It couldn’t continue; I couldn’t continue to operate like that; I dropped out of school earlier than I should have done. I wish I’d known what was wrong with me; it might have helped; I might have been able to find a way through my disabilities.

Hyper-mobility syndrome is a genetically inherited condition. My mother probably has it, and probably her mother before her had it too. There’s a problem in producing collagen. It isn’t top quality stuff, and leads to stretchy skin, an impaired immune system, digestive tract issues, lax joints. Generalised anxiety stems from this. Tiredness. The brain has to work so much harder to make the body function correctly, so concentrating is hard, systemic structured learning is difficult. At the end of a tiring session of work or play, I often find it impossible to keep my eyes open. The weight of my eyelids are so overwhelmingly vast that sleep is impossible to resist. But sleep isn’t a curative. You wake as tired as when you went to bed. You’ve just had a bit of a mental break from the pain.

I am diagnosed over thirty-five years since I was hospitalised as a five-year-old with a mysterious hip problem. Coming out of hospital just after Christmas, I had been strapped up in bed and had had to learn to walk again. Part of me feels that I have never quite overcome the fever that I knew from that hip pain. It’s always there, a fire flaring every so often in my blood, sending streamers into my mind.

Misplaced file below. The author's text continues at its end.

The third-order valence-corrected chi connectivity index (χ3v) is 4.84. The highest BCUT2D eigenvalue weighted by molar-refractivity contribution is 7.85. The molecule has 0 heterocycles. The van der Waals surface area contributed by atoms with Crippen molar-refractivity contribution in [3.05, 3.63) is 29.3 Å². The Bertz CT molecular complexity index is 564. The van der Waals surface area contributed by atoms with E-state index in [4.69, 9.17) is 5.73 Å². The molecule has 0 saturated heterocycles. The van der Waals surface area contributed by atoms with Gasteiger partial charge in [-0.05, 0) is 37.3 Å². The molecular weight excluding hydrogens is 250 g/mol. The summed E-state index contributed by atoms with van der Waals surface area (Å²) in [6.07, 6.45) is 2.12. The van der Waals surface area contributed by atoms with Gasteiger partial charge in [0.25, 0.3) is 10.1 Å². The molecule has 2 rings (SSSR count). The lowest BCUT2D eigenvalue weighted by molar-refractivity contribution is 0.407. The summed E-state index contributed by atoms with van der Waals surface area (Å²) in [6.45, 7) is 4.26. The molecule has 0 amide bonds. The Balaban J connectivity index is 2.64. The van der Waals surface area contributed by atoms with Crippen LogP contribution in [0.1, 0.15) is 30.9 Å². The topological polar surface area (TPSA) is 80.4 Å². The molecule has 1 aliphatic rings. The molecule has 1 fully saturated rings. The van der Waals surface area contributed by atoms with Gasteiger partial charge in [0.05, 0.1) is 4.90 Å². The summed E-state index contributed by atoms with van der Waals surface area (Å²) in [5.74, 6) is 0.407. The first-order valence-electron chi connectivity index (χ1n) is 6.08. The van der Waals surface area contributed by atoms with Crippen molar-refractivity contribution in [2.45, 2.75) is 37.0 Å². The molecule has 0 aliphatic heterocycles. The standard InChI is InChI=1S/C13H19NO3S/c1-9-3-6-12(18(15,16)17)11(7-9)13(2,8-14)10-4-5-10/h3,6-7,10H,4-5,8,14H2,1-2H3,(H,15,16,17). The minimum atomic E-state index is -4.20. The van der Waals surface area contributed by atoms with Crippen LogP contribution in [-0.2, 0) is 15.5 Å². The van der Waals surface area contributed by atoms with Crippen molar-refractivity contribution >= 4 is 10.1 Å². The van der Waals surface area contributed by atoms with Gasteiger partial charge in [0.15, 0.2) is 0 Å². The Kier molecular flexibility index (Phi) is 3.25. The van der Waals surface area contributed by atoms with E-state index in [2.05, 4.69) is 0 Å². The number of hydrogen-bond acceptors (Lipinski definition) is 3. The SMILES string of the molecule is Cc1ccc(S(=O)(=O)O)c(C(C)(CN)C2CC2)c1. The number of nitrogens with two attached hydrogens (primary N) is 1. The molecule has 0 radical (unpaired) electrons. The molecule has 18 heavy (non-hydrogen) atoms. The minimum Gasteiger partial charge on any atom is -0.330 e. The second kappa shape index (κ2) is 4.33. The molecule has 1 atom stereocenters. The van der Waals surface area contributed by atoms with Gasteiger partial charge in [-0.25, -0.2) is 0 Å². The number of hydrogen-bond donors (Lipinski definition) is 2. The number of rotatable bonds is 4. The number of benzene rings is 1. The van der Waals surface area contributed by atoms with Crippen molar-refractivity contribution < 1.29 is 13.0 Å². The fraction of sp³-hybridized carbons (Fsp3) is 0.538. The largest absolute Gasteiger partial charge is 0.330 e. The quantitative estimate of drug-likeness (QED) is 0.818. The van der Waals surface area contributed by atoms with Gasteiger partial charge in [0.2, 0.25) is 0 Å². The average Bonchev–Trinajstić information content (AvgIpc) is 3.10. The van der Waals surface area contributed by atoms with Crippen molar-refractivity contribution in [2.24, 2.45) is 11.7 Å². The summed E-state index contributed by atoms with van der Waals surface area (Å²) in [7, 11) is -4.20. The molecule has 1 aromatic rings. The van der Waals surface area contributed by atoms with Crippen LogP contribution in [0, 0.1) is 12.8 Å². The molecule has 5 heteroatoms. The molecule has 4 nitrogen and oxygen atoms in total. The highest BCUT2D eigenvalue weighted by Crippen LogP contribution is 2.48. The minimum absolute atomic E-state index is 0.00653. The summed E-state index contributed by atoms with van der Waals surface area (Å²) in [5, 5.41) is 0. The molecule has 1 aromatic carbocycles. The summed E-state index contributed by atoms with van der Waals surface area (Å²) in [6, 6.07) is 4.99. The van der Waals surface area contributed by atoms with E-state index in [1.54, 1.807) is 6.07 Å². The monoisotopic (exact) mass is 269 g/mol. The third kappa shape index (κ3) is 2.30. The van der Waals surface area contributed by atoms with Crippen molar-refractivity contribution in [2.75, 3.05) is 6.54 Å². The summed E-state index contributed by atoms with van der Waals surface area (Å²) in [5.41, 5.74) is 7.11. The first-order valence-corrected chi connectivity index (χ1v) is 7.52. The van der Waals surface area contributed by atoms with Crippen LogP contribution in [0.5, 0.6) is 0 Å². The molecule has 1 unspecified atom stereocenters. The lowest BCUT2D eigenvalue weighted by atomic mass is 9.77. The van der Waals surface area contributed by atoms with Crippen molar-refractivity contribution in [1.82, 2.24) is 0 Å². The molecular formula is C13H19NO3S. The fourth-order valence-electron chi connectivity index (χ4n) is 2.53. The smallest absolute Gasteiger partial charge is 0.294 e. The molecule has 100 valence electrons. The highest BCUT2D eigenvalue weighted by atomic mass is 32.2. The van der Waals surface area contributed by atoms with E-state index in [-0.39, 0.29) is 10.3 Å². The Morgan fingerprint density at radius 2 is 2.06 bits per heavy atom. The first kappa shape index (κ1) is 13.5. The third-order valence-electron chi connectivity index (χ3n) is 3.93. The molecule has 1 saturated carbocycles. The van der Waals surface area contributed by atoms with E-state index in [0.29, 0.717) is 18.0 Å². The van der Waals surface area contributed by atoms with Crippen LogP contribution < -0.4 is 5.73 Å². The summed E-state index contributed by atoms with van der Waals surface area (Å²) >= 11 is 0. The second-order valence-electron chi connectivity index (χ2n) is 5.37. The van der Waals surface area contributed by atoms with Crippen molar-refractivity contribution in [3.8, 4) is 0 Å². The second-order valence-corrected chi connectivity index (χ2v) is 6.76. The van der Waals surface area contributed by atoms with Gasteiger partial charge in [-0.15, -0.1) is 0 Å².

But now I have a diagnosis, and it explains in a way I’ve never known before, the track of my life. It’s a scary journey ahead, and when I look over my shoulder I see that I’ve been wandering through marshy fields and tangled forests dappled with shafts of light and gathering darkness. It’s been a clumsy progression so far, with many trips and falls, bruises uncounted, and strange diversions along the way.

Yet I’m here. I’ve got this far.

And I have a little knowledge now.

Even if I don’t quite know where I’m going.

what was also said about

And this just caught my eye, another brief but considered review of my In the White of the Snow short story.

It is of course a pleasure to be mentioned alongside the work of Neil Gaiman, however tangentially.

the rats tail

Reputations can be made with a single book. For better or worse, James Herbert’s name will always be linked with his first novel. Originally published in the UK in 1974, The Rats was an instant bestseller. Grim and relentless, with uncluttered prose that only occasionally rose above the workman-like – and subsequently obscured any greater depth the book may have contained in subtext and metaphor to those who weren’t looking for it – it came along and tore apart the gentlemanly conventions that had held sway in horror fiction to this point.